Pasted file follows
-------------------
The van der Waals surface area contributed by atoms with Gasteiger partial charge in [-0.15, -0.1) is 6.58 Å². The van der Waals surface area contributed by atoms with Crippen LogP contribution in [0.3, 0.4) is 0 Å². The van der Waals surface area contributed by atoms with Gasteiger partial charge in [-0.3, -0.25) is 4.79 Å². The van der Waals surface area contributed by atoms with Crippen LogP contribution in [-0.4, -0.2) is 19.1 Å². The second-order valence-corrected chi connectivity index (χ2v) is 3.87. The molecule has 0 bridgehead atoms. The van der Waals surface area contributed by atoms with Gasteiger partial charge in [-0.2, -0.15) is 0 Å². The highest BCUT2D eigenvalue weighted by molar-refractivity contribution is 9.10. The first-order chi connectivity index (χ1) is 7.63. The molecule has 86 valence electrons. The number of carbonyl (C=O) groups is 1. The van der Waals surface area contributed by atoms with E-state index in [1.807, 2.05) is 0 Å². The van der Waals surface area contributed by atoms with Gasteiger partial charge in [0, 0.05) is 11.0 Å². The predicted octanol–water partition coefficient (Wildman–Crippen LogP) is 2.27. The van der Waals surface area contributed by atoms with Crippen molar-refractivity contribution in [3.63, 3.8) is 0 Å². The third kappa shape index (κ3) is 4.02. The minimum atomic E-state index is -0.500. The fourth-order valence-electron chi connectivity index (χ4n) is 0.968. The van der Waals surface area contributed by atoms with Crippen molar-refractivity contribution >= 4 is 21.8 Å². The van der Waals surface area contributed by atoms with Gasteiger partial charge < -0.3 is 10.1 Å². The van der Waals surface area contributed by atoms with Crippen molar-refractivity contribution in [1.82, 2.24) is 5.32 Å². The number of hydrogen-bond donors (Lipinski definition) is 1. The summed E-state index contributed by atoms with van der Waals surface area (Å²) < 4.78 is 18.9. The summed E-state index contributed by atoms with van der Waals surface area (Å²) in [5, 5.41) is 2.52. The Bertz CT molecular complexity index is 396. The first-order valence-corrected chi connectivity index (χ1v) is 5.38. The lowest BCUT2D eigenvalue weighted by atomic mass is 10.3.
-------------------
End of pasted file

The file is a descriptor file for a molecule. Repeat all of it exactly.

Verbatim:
The van der Waals surface area contributed by atoms with Gasteiger partial charge in [-0.15, -0.1) is 6.58 Å². The van der Waals surface area contributed by atoms with Crippen LogP contribution in [0.3, 0.4) is 0 Å². The van der Waals surface area contributed by atoms with Gasteiger partial charge in [-0.3, -0.25) is 4.79 Å². The van der Waals surface area contributed by atoms with Crippen LogP contribution in [-0.4, -0.2) is 19.1 Å². The second-order valence-corrected chi connectivity index (χ2v) is 3.87. The molecule has 0 bridgehead atoms. The van der Waals surface area contributed by atoms with Gasteiger partial charge in [-0.2, -0.15) is 0 Å². The highest BCUT2D eigenvalue weighted by molar-refractivity contribution is 9.10. The first-order chi connectivity index (χ1) is 7.63. The molecule has 86 valence electrons. The number of carbonyl (C=O) groups is 1. The van der Waals surface area contributed by atoms with E-state index in [1.807, 2.05) is 0 Å². The van der Waals surface area contributed by atoms with Gasteiger partial charge in [0, 0.05) is 11.0 Å². The predicted octanol–water partition coefficient (Wildman–Crippen LogP) is 2.27. The van der Waals surface area contributed by atoms with Crippen molar-refractivity contribution in [3.63, 3.8) is 0 Å². The third kappa shape index (κ3) is 4.02. The minimum atomic E-state index is -0.500. The fourth-order valence-electron chi connectivity index (χ4n) is 0.968. The van der Waals surface area contributed by atoms with Crippen molar-refractivity contribution >= 4 is 21.8 Å². The van der Waals surface area contributed by atoms with Gasteiger partial charge < -0.3 is 10.1 Å². The van der Waals surface area contributed by atoms with Crippen molar-refractivity contribution in [1.82, 2.24) is 5.32 Å². The number of hydrogen-bond donors (Lipinski definition) is 1. The summed E-state index contributed by atoms with van der Waals surface area (Å²) < 4.78 is 18.9. The summed E-state index contributed by atoms with van der Waals surface area (Å²) in [5, 5.41) is 2.52. The Bertz CT molecular complexity index is 396. The first-order valence-corrected chi connectivity index (χ1v) is 5.38. The lowest BCUT2D eigenvalue weighted by atomic mass is 10.3.